In John Croft’s definitive 2018 book All About the Banjo Uke Croft writes that “[He] told me that he couldn’t wait to watch Formby play his banjo uke and vowed that one day he wanted to teach himself to play like that.”

George Harrison played the ukulele constantly at home and in between sessions at the studio, to improvise and compose but not as much to perform and record.

His ukulele makes a cameo appearance in the song “Free As a Bird” – you can hear George tinkering away at the very end.

Israel Kamakawiwoʻole (1959 – 1997)

Hawaiian musician Israel Kamakawiwoʻole

Israel Kaʻanoʻi Kamakawiwoʻole was born in Honolulu, Hawaii and began playing the ukulele at age six with his family. He listened to Hawaiian musicians Peter Moon, Palani Vaughan, Keola Beamer and Don Ho who were frequent guests at a night club where his parents worked.

IZ was one of the founding members of the band Makaha Sons of Niʻihau that were an essential part of the Hawaiian Renaissance. Their music was a mix of contemporary and traditional styles and they released 21 studio albums.

In 1993, IZ decided to focus on his solo career and released six records, one of which took the world by storm – the medley “Over the Rainbow/What a Wonderful World.” IZ played a Martin T1 tenor ukulele on that recording.

Jake Shimabukuro (born 1976)

ukulele virtuoso Jake Shimabukuro
Photo: Joe Bielawa

Jake Shimabukuro is a ukulele virtuoso and is often referred to as the “Jimi Hendrix of the Ukulele.” His stylistic range is infinite, extending out as far as his “fervent imagination” will take him from classical to jazz and funk, bluegrass and folk to blues, rock and flamenco.

He began playing at age four “just doing what came natural and felt like fun” making him one of the most versatile ukulele players of our time.

His 2021 release Jake and Friends features Willie Nelson, Bette Midler, Jimmy Buffett, Ziggy Marley, and Jack Johnson, among others.

He has covered and created beautiful arrangements and performances of songs such as “Bohemian Rhapsody” by Queen, “Hallelujah” by Leonard Cohen, “Eleanor Rigby” by Lennon and McCartney, “Colors of the Wind” by Alan Menken and Stephen Schwartz from Pocahontas, as well as many original compositions.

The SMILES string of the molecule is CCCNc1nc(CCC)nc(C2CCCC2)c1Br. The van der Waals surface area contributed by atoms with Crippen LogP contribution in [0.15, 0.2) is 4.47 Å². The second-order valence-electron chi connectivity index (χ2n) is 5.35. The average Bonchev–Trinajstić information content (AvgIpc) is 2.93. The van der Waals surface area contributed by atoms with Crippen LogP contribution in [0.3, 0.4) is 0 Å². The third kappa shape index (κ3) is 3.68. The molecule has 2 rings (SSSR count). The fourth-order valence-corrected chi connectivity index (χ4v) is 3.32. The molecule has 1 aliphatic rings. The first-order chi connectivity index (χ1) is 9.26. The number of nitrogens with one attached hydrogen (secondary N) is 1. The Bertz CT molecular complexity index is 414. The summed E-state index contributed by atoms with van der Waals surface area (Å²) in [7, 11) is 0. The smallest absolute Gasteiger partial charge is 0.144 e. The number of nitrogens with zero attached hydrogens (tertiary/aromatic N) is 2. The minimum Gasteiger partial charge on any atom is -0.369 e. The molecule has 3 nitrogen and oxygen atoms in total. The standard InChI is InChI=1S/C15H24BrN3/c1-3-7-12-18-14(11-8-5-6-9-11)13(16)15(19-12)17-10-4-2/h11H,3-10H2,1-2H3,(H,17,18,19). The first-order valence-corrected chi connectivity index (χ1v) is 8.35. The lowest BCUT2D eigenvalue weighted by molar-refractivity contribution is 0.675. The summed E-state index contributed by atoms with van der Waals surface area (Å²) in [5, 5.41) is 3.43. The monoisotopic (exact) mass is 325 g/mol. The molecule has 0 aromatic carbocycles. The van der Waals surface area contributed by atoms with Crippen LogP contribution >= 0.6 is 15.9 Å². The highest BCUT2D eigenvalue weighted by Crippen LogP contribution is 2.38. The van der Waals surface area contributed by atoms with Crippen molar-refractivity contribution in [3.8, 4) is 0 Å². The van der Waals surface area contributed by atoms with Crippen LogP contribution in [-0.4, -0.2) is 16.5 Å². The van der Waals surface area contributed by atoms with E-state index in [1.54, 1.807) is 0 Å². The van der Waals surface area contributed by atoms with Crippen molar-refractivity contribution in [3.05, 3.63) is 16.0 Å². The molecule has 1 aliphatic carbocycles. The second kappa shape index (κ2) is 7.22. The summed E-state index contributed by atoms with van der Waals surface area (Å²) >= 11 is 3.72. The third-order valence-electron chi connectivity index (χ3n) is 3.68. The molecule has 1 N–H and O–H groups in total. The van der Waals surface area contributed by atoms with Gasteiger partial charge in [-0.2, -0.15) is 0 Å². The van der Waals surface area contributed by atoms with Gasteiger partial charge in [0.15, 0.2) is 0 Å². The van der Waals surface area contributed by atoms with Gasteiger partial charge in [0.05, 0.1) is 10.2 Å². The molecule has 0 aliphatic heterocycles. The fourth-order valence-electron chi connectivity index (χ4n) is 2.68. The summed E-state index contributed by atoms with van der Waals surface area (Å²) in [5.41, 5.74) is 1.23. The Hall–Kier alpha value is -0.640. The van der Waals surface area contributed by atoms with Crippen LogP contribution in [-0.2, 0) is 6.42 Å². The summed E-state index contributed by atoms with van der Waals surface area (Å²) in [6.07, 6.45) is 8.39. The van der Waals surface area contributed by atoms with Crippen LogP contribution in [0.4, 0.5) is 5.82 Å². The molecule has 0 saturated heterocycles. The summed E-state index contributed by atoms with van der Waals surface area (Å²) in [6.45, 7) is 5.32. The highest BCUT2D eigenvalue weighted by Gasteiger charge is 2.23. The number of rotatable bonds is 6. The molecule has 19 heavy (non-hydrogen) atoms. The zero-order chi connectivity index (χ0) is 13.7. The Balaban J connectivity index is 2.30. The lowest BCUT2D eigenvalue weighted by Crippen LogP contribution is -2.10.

You can listen to his music and learn more about him by visiting his website.

Eddie Vedder (born 1964)

Eddie Vedder playing ukulele
Photo: Raph Pour-Hashemi

Eddie Vedder calls the ukulele an “activist instrument” according to an interview with NPR in 2011 during the release of his second solo album Ukulele Songs. The Pearl Jam frontman was on a trip to Hawaii in the 1990s and found a ukulele in a convenience store.

Eddie played multiple ukes on Ukulele Songs and credits the ukulele for being a modest, “great sing-a-long instrument,” one where you can fully express feelings that band songs just can’t. You can listen to his album Ukulele Songs here.

Zooey Deschanel (born 1980)

Zooey Deschanel with her ukulele
Photo: Joe Cereghino

Zooey Deschanel stole all of our hearts when she starred in the sitcom New Girl. Did you know she is also a musician who sings and plays the piano, ukulele, and guitar?

Her duo with M. Ward – She & Him has released seven studio albums – two Christmas albums, a Beach Boys tribute to Brian Wilson, original songs of hers and pop vintage standards.

She plays a banjo ukulele from the 1920s. You can listen/watch her singing and playing ukulele on YouTube.


We hope you enjoy learning about the artists who have made significant contributions to promoting and preserving the ukulele. Enjoy listening!

Are there any artists you would like to add to this list? Let us know in the comments below!